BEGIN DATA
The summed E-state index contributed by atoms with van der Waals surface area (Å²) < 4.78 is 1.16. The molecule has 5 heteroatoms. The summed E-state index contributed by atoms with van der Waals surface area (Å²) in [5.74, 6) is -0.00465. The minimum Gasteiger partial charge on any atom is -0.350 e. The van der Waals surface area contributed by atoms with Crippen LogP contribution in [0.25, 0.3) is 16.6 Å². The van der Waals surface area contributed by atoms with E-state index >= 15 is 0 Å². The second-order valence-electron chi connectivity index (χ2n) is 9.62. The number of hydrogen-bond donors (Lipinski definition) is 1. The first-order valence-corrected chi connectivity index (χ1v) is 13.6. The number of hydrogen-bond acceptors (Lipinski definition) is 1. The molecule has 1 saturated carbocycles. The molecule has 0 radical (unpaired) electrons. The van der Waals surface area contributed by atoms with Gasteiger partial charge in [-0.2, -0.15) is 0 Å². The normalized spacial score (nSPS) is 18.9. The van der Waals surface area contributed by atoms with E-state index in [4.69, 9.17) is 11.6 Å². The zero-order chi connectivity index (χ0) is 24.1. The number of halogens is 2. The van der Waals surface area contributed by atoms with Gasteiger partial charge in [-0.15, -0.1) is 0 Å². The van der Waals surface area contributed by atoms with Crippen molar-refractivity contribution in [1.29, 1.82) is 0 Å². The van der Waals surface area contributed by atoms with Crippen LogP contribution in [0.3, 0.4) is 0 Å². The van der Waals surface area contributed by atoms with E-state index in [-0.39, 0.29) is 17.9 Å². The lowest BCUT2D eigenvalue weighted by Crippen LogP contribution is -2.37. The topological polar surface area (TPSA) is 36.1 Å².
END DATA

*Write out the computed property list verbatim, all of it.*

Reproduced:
The summed E-state index contributed by atoms with van der Waals surface area (Å²) < 4.78 is 1.16. The molecule has 5 heteroatoms. The summed E-state index contributed by atoms with van der Waals surface area (Å²) in [5.74, 6) is -0.00465. The minimum Gasteiger partial charge on any atom is -0.350 e. The van der Waals surface area contributed by atoms with Crippen LogP contribution in [0.25, 0.3) is 16.6 Å². The van der Waals surface area contributed by atoms with E-state index >= 15 is 0 Å². The second-order valence-electron chi connectivity index (χ2n) is 9.62. The number of hydrogen-bond donors (Lipinski definition) is 1. The first-order valence-corrected chi connectivity index (χ1v) is 13.6. The number of hydrogen-bond acceptors (Lipinski definition) is 1. The molecule has 1 saturated carbocycles. The molecule has 0 radical (unpaired) electrons. The van der Waals surface area contributed by atoms with Gasteiger partial charge in [-0.2, -0.15) is 0 Å². The normalized spacial score (nSPS) is 18.9. The van der Waals surface area contributed by atoms with E-state index in [4.69, 9.17) is 11.6 Å². The zero-order chi connectivity index (χ0) is 24.1. The number of halogens is 2. The van der Waals surface area contributed by atoms with Gasteiger partial charge in [-0.15, -0.1) is 0 Å². The van der Waals surface area contributed by atoms with Crippen molar-refractivity contribution in [1.29, 1.82) is 0 Å². The van der Waals surface area contributed by atoms with Crippen LogP contribution in [0.3, 0.4) is 0 Å². The van der Waals surface area contributed by atoms with E-state index in [-0.39, 0.29) is 17.9 Å². The lowest BCUT2D eigenvalue weighted by Crippen LogP contribution is -2.37. The topological polar surface area (TPSA) is 36.1 Å².